On November 23, 1952, the group recorded four songs at Cosimo Matassa's N. Rampart Street studio under Bartholomew's aegis that were released on the Aladdin label, You Made Me Love You, Early Sunday Morning, No One to Love Me, and Feeling Sad. Just as "No One to Love Me" began to sell, Irving was drafted. "I weighed 126 pounds then. One less pound and they wouldn't of taken me. Of course, I didn't know that or I would have starved myself going in," laughs Irving.
Instead of Korea, he ended up stationed in El Paso, Texas. He learned to cook for literally hundreds of men.
"When I was growing up, Mother made the food and left the pots on the stove, so I had to learn to cook if I wanted to eat. When I got to the Army, I said I could cook and that was a very good deal, because the cook had every other weekend off, so I could gig. That's when I became the chef."
A fellow soldier ("I think he was a Mexican", says Irving) taught him to correctly tune the guitar, along with a few chords. He had plenty of time to cook and re-learn the guitar. While he was in the army, Sugar Boy Crawford and the Cane Cutters (as the band was now known) released Jock-A-Mo, Sugar Boy's re-interpretation of a Mardi Gras Indian chant sung frequently around their neighborhood. It was a massive hit on the local charts, but Irving Banister was still in the Army. Ferd 'Snooks' Eaglin played guitar on the record.
Once Irving decided he had learned enough guitar, he began playing gigs in the El Paso area, often just avoiding being AWOL. He called his band 'Honey Boy and the Drifters'. "If Sugar Boy could be Sugar Boy, why couldn't I be Honey Boy?"
One night he saw fellow New Orleanians Lloyd Price and Smiley Lewis perform. "It made me homesick," he says. Shortly after B. B. King's band came through with Willie Mae 'Big Mama' Thornton. Johnny Ace was in the band, playing an electric bass. "It was the first I'd ever seen. Johnny Ace was a piano player, but he said he could make extra money playing bass, so he picked it up. Right after that I heard he was killed." Ace allegedly committed suicide while playing Russian Roulette backstage at a Texas show, one of the most unforgettable career moves in Rock and Roll history.
Upon his honorable discharge, Irving stayed in Dallas for a week, playing in clubs and then got an offer to go to Fort Worth.
"There were lots of gigs, where it would be just guitar and drums. They love blues guitar in Texas and I was real hot. Played everywhere and made a lot of money. Guitar was cool in New Orleans but it was hot in Texas. I'd left the one gig and got another for more money just like that."
Texas guitarists like T-Bone Walker and Clarence 'Gatemouth' Brown influenced his playing. He also listened to Johnny Otis' guitarist, Pete 'Guitar' Lewis, and session man Mickey Baker. He developed his rapid-fire, single-notes-between-the-chords style in El Paso.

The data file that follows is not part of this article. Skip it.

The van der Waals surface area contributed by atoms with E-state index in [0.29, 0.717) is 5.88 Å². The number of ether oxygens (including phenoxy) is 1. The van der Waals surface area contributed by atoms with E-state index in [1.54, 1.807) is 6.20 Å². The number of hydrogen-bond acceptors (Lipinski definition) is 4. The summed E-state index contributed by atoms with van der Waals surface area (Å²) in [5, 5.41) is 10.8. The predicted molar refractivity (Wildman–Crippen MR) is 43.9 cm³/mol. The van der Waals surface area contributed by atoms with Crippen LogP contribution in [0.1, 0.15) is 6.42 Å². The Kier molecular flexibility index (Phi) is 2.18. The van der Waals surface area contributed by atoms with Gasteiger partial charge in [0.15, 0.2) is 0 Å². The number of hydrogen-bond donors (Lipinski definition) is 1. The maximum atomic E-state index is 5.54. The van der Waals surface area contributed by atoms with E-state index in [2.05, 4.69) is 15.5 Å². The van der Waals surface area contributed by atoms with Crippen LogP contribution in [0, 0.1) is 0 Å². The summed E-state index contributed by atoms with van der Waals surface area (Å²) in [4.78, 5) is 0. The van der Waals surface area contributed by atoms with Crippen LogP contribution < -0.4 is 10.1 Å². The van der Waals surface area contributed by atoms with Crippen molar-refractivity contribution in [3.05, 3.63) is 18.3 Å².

Meanwhile, back in New Orleans, the Cane Cutters had signed with Chess Records and were cutting at Cosimo Matassa's newer studio on Governor Nicholls Street. Snooks left the group, so Irving rejoined the band upon his return to New Orleans. He was now a seasoned veteran of 22, in more ways than one.
He split his time working in the carpentry and remodeling business with his father. He also found time to marry LitDell Schneider, his high school sweetheart.
Sometime in there he began playing with Eddie Bo.
Eddie Bo (born September 20, 1930 as Edwin Bocage) comes from one of New Orleans' great musical families. Also a graduate of Irving's Alma Mater, Booker T. Washington High, and the Army, Bo, like many post-Korean War veterans, studied music at the venerated Grunewald's School of music under the GI Bill. He has been recording, songwriting and producing regularly since the early 1950's, sometimes under other names, and is credited with some of the most influential recordings to come out of New Orleans, including Little Richard's "Slippin' and Slidin'" (originally titled I'm Wise by Eddie, featuring Irving on guitar), "Check Mr. Popeye", and the funk tour de force "Hook and Sling".
Irving joined Eddie Bo in 1955, and for the next few years they toured the U.S., backing up different R&B stars, including Little Willie John, Ruth Brown, Smiley Lewis, Amos Milburn and Charles Brown, among others.
In 1956 Bo cut I Cry Oh and Hey Bo for the obscure Apollo label. Irving's guitar stands out- his style is now fully matured and in place, especially on "Hey Bo", a blazing instrumental featuring a beautifully composed guitar break that, according to Irving, became the model for the Champ's hit, "Tequila". "I Cry Oh" features Irving's trademark rhythm guitar style, which he based on the piano comping he had heard in earlier R&B records - a kind of flat-tire or 'Texas Beat' style that propels the song forward like a marching platoon.
On the way to a gig with Ruth Brown at the Apollo in New York City, their car broke down in the Holland Tunnel and the band missed the gig. Ruth Brown fired them the next day as Irving sat in a courtroom in Manhattan, trying to explain why he was driving Edwin Bocage's car and using Edwin Bocage's license. "I couldn't remember that Eddie Bo's name was Bocage. 'Mr. Bocage,' they kept saying, and I kept looking around to see who Mr. Bocage was," laughs Irving.
Most of the gigs went smoothly though, and Irving stayed on the road with Eddie for the better part of three years. He also developed his showman-like style of playing behind his head and legs, which still kills 'em at Margaritaville to this day. One night in Florida, they saw a guitarist hang from the rafters, something Irving had watched Guitar Slim do back in New Orleans. "He was hanging but he was just chording in E Natural. So I figured I'd play behind my back and play a whole lead that way." A trademark was born.